Background Gastroesophageal reflux is one of the most common causes of chronic cough in the general population. Reflux occurs frequently in patients with cystic fibrosis (CF). We undertook laparoscopic Nissen fundoplication in adult CF patients with a clinical diagnosis of reflux cough who had failed conventional medical therapies. Objective We determined the response to the surgical route in the treatment of intractable reflux cough in CF. Method Patients with refractory cough were assessed by 24 h pH monitoring and oesophageal manometry. Pre-and post-operation cough, lung function and exacerbation frequency were compared. Cough was assessed by the Leicester Cough Questionnaire (LCQ), lung function by spirometry and exacerbation frequency was defined by comparing the postoperative epoch with a similar preoperatively. Results Significant abnormalities of oesophageal function were seen in all patients studied. 6 patients (2 females), with the mean age of 34.5 years consented to surgery. Their mean number of reflux episodes was 144.4, mean DeMeester score was 39.2, and mean lower oesophageal sphincter pressure 12.4 mmHg. There was a small change in the FEV1 from 1.03 L to 1.17 (P = 0.04), and FVC improved from 2.62 to 2.87 (P = 0.05). Fundoplication lead to a marked fall in cough with the total LCQ score increasing from 11.9 to 18.3 (P = 0.01). Exacerbation events were reduced by 50% post operatively. Conclusion Whilst there is an obvious attention to respiratory causes of cough in CF, reflux is also a common cause. Fundoplication is highly effective in the control of reflux cough in CF. Significant reduction in exacerbation frequency may indicate that reflux with possible aspiration is a major unrecognised contributor to airway disease. PMID:19149907

  10. Quantitative deposition of aerosolized gentamicin in cystic fibrosis

    SciTech Connect

    Ilowite, J.S.; Gorvoy, J.D.; Smaldone, G.C.

    1987-12-01

    In cystic fibrosis (CF), the clinical effectiveness of aerosolized antibiotics is controversial. Previous investigators have not considered the type of nebulizer, droplet size, and dose to the lung in assessing the results of aerosol therapy. The present study tests the importance of these factors by standardizing an aerosol system for delivery of antibiotics and other agents to patients with CF. Particle size, distribution, and output from a commercially available nebulizer were measured. Thirteen patients with CF inhaled aerosol (MMAD = 1.1 micron) containing gentamicin (160 mg in nebulizer) and /sup 99m/Tc-labeled human serum albumin. Patients' sputum and serum were analyzed for gentamicin levels by immunoenzymatic assay. Using a gamma camera and suitable filters, central versus peripheral deposition (C/P ratio) and whole lung deposition were measured and related to sputum gentamicin levels. Gentamicin deposit averaged 12.3 mg +/- 5.9 (SD) or 7.69% of the original amount placed in the nebulizer. Peak sputum levels averaged 376.6 micrograms/ml +/- 275, whereas serum levels were undetectable in all patients. When peak sputum levels were normalized for the amount deposited, a close correlation with C/P ratio was obtained (r = 0.88, p less than 0.05). Furthermore, an inverse relationship was found between the C/P ratio and the %FEV1 (r = 0.76, p less than 0.05). Finally, a bell-shaped relationship between deposited dose and minute ventilation was seen in the patients (r = 0.88, p less than 0.05), i.e., an optimal minute ventilation was shown. These relationships may be important when designing future clinical studies.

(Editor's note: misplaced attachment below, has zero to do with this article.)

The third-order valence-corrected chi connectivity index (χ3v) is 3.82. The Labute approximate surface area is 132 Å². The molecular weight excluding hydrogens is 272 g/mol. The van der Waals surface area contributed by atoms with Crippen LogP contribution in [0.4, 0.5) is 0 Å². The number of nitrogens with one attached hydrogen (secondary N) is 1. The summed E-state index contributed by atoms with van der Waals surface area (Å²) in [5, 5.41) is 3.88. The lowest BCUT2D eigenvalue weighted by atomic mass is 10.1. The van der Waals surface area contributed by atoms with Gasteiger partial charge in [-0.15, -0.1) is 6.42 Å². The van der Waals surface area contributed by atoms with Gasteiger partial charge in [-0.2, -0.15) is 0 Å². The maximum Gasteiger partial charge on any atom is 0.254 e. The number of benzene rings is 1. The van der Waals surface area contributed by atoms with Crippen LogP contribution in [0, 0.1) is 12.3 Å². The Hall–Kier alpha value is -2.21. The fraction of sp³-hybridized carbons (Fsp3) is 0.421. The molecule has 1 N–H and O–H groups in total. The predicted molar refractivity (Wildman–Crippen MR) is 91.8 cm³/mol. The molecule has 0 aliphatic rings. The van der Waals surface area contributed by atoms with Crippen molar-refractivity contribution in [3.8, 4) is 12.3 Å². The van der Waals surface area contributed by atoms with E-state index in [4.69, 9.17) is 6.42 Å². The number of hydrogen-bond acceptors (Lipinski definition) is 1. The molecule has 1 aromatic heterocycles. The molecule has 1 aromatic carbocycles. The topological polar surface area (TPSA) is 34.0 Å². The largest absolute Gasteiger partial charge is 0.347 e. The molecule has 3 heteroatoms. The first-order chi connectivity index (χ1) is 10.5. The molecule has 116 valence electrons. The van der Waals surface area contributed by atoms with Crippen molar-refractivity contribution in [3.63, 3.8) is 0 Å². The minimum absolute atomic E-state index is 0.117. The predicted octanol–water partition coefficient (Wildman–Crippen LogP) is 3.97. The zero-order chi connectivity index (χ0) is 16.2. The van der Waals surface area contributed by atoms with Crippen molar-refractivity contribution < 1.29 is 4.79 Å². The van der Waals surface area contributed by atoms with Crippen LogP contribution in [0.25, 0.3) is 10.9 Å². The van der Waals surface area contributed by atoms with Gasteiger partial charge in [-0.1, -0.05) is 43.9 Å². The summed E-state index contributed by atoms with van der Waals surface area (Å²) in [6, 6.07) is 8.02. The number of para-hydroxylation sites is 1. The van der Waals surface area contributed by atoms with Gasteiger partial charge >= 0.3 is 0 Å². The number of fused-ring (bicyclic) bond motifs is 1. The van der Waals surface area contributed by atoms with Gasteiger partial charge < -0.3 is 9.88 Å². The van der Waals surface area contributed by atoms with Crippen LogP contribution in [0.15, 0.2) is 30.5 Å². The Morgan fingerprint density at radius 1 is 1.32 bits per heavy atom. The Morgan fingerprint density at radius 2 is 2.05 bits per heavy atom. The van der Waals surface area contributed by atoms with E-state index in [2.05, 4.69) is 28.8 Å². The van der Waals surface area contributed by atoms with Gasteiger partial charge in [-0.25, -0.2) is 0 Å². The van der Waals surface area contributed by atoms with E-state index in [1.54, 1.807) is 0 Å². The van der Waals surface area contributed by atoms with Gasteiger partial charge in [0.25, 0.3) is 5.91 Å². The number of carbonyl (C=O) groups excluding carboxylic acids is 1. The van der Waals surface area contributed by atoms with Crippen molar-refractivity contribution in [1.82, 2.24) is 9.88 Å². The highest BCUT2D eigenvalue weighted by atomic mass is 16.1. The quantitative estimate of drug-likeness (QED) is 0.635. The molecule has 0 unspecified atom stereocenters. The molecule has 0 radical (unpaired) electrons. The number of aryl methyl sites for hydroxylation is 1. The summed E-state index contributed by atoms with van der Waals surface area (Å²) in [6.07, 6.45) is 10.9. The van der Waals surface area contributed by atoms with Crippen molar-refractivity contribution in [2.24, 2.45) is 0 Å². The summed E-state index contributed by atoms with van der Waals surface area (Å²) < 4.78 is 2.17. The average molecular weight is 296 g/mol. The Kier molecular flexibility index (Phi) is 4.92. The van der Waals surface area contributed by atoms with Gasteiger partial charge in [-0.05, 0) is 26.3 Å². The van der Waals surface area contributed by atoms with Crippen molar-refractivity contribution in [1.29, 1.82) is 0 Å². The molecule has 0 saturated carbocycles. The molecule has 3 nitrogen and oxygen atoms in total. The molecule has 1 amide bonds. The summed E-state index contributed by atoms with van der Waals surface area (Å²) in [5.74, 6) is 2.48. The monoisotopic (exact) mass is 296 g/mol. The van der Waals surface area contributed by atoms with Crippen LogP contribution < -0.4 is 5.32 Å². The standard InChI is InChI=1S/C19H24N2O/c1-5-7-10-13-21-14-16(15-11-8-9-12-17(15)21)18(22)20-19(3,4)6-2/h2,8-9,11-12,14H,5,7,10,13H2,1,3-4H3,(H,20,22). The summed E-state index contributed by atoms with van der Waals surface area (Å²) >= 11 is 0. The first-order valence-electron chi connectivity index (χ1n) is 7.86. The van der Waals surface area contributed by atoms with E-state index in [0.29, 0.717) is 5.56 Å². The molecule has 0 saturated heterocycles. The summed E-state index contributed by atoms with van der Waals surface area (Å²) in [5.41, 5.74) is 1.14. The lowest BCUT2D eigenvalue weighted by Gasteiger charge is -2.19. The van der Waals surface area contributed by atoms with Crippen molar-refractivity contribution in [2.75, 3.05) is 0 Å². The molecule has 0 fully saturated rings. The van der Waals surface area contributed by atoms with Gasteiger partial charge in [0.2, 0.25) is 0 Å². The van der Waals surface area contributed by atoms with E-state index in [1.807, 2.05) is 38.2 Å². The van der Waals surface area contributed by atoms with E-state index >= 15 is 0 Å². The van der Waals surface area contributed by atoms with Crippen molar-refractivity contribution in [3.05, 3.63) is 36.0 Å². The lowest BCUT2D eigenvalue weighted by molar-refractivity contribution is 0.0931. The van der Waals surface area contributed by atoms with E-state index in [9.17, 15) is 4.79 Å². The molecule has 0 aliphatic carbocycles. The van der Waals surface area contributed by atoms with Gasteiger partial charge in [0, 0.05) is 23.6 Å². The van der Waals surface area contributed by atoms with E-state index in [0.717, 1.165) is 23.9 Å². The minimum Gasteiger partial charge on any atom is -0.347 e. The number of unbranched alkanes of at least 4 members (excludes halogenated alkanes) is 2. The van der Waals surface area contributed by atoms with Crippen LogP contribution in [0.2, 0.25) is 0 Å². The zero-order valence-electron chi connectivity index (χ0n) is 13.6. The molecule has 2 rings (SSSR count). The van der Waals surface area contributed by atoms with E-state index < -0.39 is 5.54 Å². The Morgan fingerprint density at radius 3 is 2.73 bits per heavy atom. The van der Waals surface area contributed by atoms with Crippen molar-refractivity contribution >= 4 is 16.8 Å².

11. Cystic fibrosis database (CFDB): a new web-based tool for cystic fibrosis specialists.

    PubMed

    Buzzetti, Roberto; Cirilli, Natalia; Minicucci, Laura; Raia, Valeria; Salvatore, Donatello; Maffeis, Paolo

    2014-09-01

    In order to help specialists involved in CF care and clinical research to know the current best evidence about clinical effectiveness of interventions in CF, we designed and developed a web-based, free access tool called "CFDB"--Cystic Fibrosis DataBase (www.inetflow.it/CFDB). The database was built by searching in Medline, Embase, Cochrane Library and worldwide trials registries all studies involving clinical interventions in CF. The tool lets the user define queries starting from one or more types of pathological conditions and one or more interventions. The output of the queries is structured in three levels: (1) how many and which studies deal with the conditions formulated in the query; (2) which are the main results of these studies; (3) a critical summary of the literature related to the query. This tool, providing a quick overview of the available evidence in clinical research in CF, may help clinical decision making, designing of new trials and building guidelines. PMID:24532370

  12. Airway inflammatory markers in individuals with cystic fibrosis and non-cystic fibrosis bronchiectasis

    PubMed Central

    Bergin, David A; Hurley, Killian; Mehta, Adwait; Cox, Stephen; Ryan, Dorothy; O’Neill, Shane J; Reeves, Emer P; McElvaney, Noel G

    2013-01-01